A student in the U.K. hacks into their teacher’s computer to change grades. The same password was used to access multiple accounts and student hacking was among the incidents that prompted the Government Communications Headquarters of the U.K. to provide cybersecurity training to school staff. After obtaining the password, the student was able to access more than 20,000 records and change their marks, the GCHQ National Cyber Security Center said. The incident, which led to the school’s disciplinary action by the Office of the Information Commissioner, is being used as one of four actual courses being conducted as part of the Government’s new training program. The program has been launched and school staff is urged to take part in this free training to improve their protection against cyberattack.
Data shows that 83 percent of schools are experiencing some form of security by 2019 and less than half of schools say they are confident and they are ready for cyber-attacks. The study also revealed that only a third of schools train non-IT staff in cybersecurity. In addition, it has been shown that there is a much lower use of strict cybersecurity practices such as two-factor authentication. Another case study from the training details how an unencrypted USB drive containing sensitive student’s data was lost after it was taken off school grounds. The drive was eventually found by a member of the public who returned it to school.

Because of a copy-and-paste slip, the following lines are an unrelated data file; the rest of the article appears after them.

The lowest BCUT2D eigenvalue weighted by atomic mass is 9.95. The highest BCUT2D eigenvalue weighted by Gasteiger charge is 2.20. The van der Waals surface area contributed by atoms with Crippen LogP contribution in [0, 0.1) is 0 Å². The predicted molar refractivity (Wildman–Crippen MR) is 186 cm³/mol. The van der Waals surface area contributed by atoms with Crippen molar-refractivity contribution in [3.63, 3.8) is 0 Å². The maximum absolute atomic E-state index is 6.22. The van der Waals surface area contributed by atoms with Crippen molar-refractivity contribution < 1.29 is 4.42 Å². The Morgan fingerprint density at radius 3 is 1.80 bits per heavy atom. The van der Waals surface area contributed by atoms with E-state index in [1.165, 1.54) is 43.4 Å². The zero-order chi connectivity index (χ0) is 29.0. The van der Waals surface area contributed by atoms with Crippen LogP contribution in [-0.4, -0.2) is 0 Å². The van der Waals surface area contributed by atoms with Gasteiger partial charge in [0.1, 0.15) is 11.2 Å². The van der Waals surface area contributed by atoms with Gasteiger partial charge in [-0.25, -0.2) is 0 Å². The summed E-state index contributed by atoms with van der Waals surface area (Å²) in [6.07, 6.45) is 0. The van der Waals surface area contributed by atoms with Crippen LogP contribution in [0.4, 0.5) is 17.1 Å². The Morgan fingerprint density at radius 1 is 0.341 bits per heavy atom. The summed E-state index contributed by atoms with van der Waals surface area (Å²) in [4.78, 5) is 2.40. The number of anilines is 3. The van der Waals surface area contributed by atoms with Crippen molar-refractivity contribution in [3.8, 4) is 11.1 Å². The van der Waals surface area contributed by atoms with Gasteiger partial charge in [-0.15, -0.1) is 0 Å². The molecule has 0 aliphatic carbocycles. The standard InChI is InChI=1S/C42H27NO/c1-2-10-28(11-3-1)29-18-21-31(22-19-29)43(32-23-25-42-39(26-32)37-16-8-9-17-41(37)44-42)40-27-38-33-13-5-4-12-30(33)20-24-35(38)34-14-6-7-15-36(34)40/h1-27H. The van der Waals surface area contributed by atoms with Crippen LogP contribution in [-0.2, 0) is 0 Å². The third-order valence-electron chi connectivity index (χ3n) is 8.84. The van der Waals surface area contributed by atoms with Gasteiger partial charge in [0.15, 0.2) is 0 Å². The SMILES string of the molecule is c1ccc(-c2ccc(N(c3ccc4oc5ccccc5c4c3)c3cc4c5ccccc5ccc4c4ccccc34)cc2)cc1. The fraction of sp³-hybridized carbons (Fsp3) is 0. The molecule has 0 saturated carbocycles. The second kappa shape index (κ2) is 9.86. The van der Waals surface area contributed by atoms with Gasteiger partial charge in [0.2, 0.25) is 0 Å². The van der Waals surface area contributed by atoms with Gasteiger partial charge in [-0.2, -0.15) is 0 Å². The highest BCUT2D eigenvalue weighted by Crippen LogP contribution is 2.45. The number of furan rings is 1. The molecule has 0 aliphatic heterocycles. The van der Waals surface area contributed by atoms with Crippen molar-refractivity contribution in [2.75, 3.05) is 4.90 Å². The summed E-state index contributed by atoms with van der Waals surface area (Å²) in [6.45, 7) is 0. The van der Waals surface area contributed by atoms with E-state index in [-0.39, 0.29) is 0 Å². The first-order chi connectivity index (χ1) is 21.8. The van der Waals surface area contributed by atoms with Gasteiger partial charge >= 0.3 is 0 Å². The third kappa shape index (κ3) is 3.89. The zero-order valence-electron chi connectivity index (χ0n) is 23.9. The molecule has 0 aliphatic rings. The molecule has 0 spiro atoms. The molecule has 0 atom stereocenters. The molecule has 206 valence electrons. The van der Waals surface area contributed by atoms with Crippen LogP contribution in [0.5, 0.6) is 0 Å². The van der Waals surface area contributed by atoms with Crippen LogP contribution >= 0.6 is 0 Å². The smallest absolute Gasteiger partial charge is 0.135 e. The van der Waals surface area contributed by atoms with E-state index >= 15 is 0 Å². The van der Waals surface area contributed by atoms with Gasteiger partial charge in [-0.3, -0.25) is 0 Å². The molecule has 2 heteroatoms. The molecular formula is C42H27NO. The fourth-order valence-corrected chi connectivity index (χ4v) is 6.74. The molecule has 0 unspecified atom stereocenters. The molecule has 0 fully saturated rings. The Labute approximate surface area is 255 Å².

Sarah Lyons, Deputy Director of NCSC Economic and Social Inclusion, said: ‘It is very important that schools and their staff understand their cyber threats and how they can better protect themselves online. ‘That’s why we’ve created a free training package, which offers effective cybersecurity measures to help busy professionals increase their self-defense. ‘By getting acquainted with this service, staff can help reduce the likelihood that key children’s education will be disrupted by perpetrators.’ The training, which is based on the major threats facing schools and highlights the impact of cyber incidents.
One study showing how the school lost its school fees after admission staff became victims of a crime of identity theft. After tricking a private school into sharing all the details with their parents, the parents were then emailed by criminals and sent their school fees into a new account by someone claiming to be from the school. This account is fraudulent and the details of the parents have also been sold for fraudulent purposes. So now teachers and entire school staff must know about cyber-security to protect themselves as well as their management system.
By Vedant Soni
Campus Ambassador, WCSF